A team of 12 Western Kentucky University students made a cross country ride this spring and summer in honor of those they love. Of the 12 young men riding, six of them have a family member who is either currently living with Alzheimer’s, or has passed away because of it.
With a special great grandmother, grandfather, grandmother, great aunt and others in mind, these advocates clearly have a passion for their mission: biking 2,800 miles from Canada to Key West with a fundraising goal of $175,000 (the dollars go towards research for a cure).
Beyond the financial goal lies another dream: raising awareness and ending Alzheimer’s disease for good. Although Alzheimer’s is more of a household name than it used to be, many don’t fully recognize its impact, from the disastrous effects on the entire family unit to the staggering costs (financial and otherwise) exacted on the US and global economies. At least, not until it hits home.
The men rode for two months in 2010 as well, hosting events in major cities with opportunities for donation and advocacy. This year’s tour is following a similar path.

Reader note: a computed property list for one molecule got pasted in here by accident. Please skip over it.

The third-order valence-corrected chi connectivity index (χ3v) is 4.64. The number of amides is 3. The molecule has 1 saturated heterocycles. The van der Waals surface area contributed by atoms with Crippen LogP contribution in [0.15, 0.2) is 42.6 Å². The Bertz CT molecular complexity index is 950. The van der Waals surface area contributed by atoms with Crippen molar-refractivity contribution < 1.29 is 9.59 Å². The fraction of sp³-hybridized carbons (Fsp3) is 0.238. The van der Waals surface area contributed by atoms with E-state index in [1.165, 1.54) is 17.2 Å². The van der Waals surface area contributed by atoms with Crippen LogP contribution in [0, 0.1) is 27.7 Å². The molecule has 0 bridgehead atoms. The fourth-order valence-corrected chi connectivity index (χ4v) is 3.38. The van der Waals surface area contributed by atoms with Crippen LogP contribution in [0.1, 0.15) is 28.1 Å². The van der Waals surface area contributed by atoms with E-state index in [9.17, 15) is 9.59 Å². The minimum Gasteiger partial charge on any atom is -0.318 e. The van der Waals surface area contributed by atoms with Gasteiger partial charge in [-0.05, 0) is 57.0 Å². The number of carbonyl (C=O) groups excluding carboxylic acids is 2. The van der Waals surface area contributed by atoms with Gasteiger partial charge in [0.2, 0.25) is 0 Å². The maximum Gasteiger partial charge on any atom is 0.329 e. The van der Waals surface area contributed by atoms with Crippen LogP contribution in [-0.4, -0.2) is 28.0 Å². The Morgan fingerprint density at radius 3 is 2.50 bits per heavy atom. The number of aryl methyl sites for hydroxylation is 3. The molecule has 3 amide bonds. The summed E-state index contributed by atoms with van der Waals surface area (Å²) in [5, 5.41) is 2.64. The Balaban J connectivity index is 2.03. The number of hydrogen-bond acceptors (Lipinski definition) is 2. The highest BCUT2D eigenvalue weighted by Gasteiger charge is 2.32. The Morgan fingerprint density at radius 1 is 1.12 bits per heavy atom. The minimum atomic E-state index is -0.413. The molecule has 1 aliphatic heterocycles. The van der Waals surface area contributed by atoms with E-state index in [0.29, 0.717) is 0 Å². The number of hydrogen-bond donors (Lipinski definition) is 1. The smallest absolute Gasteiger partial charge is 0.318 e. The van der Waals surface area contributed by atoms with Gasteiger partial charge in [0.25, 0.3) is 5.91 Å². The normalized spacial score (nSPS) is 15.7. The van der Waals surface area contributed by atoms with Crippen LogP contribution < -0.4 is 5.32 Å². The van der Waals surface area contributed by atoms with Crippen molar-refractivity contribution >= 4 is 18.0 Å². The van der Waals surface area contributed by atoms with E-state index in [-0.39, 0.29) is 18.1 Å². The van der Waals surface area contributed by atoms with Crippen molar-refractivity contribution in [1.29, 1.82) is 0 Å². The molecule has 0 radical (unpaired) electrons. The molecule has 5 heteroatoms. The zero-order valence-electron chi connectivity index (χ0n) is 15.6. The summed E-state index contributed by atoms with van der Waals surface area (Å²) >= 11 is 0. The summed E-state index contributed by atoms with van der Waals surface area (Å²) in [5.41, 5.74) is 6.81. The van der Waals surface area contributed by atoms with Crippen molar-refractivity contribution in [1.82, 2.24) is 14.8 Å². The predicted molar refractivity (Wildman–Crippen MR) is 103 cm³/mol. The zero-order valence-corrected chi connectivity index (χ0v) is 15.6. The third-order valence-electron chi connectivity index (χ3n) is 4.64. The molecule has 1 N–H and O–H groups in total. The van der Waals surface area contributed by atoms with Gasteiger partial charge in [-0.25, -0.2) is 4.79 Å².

Learn more about the guys here:
We often write about stereotypes and myths on the blog, particularly those held or believed about seniors, so it’s refreshing to hear about the Bike 4 Alz team. We love hearing about people who are breaking down the false belief from the other side: that young people don’t care about issues like Alzheimer’s, or that young people don’t care about seniors. Quite the contrary: these young men are among many “grown-up grandchildren” (as our intergenerational Twitter friend @arthurandbernie calls them) who cherish their relationships with elder relatives; who value their friendship, love and support; and who are grateful to have these intergenerational connections in their lives.
We can learn so much from these students.
Do you value your intergenerational relationships? Whether or not they are grandparents doesn’t matter. Interacting with people of all ages is vitally important. It enriches our lives. I challenge you to make friends with an elder — or young person — today.